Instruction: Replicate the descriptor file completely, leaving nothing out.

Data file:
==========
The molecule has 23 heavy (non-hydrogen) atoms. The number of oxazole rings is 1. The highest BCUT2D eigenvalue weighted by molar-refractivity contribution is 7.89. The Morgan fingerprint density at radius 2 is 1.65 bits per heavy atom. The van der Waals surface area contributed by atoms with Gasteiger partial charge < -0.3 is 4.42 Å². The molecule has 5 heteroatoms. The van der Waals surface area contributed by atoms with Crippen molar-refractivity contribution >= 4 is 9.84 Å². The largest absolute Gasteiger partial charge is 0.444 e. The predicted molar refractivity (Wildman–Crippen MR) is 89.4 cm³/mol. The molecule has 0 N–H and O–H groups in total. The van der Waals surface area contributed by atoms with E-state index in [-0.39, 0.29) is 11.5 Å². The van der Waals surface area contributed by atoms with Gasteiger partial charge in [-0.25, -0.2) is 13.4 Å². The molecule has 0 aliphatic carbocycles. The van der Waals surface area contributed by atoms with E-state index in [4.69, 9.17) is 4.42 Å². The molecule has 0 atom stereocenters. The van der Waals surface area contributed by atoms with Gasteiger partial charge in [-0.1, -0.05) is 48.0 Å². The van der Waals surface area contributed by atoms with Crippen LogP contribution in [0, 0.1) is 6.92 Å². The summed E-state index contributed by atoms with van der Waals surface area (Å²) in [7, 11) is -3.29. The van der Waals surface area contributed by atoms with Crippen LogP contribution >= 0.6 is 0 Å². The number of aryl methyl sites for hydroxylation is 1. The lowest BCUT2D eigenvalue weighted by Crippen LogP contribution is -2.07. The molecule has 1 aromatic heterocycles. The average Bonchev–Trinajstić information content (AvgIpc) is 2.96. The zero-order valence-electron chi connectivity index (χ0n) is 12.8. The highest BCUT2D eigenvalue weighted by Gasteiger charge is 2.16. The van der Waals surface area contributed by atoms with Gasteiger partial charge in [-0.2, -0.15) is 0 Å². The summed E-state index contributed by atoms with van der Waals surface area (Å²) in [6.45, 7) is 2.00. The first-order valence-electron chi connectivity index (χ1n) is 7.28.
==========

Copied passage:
The molecule has 23 heavy (non-hydrogen) atoms. The number of oxazole rings is 1. The highest BCUT2D eigenvalue weighted by molar-refractivity contribution is 7.89. The Morgan fingerprint density at radius 2 is 1.65 bits per heavy atom. The van der Waals surface area contributed by atoms with Gasteiger partial charge < -0.3 is 4.42 Å². The molecule has 5 heteroatoms. The van der Waals surface area contributed by atoms with Crippen molar-refractivity contribution >= 4 is 9.84 Å². The largest absolute Gasteiger partial charge is 0.444 e. The predicted molar refractivity (Wildman–Crippen MR) is 89.4 cm³/mol. The molecule has 0 N–H and O–H groups in total. The van der Waals surface area contributed by atoms with E-state index in [-0.39, 0.29) is 11.5 Å². The van der Waals surface area contributed by atoms with Gasteiger partial charge in [-0.25, -0.2) is 13.4 Å². The molecule has 0 aliphatic carbocycles. The van der Waals surface area contributed by atoms with E-state index in [4.69, 9.17) is 4.42 Å². The molecule has 0 atom stereocenters. The van der Waals surface area contributed by atoms with Gasteiger partial charge in [-0.1, -0.05) is 48.0 Å². The van der Waals surface area contributed by atoms with Crippen LogP contribution in [0, 0.1) is 6.92 Å². The summed E-state index contributed by atoms with van der Waals surface area (Å²) in [7, 11) is -3.29. The van der Waals surface area contributed by atoms with Crippen LogP contribution >= 0.6 is 0 Å². The number of aryl methyl sites for hydroxylation is 1. The lowest BCUT2D eigenvalue weighted by Crippen LogP contribution is -2.07. The molecule has 1 aromatic heterocycles. The average Bonchev–Trinajstić information content (AvgIpc) is 2.96. The zero-order valence-electron chi connectivity index (χ0n) is 12.8. The highest BCUT2D eigenvalue weighted by Gasteiger charge is 2.16. The van der Waals surface area contributed by atoms with Gasteiger partial charge in [-0.2, -0.15) is 0 Å². The summed E-state index contributed by atoms with van der Waals surface area (Å²) in [6.45, 7) is 2.00. The first-order valence-electron chi connectivity index (χ1n) is 7.28.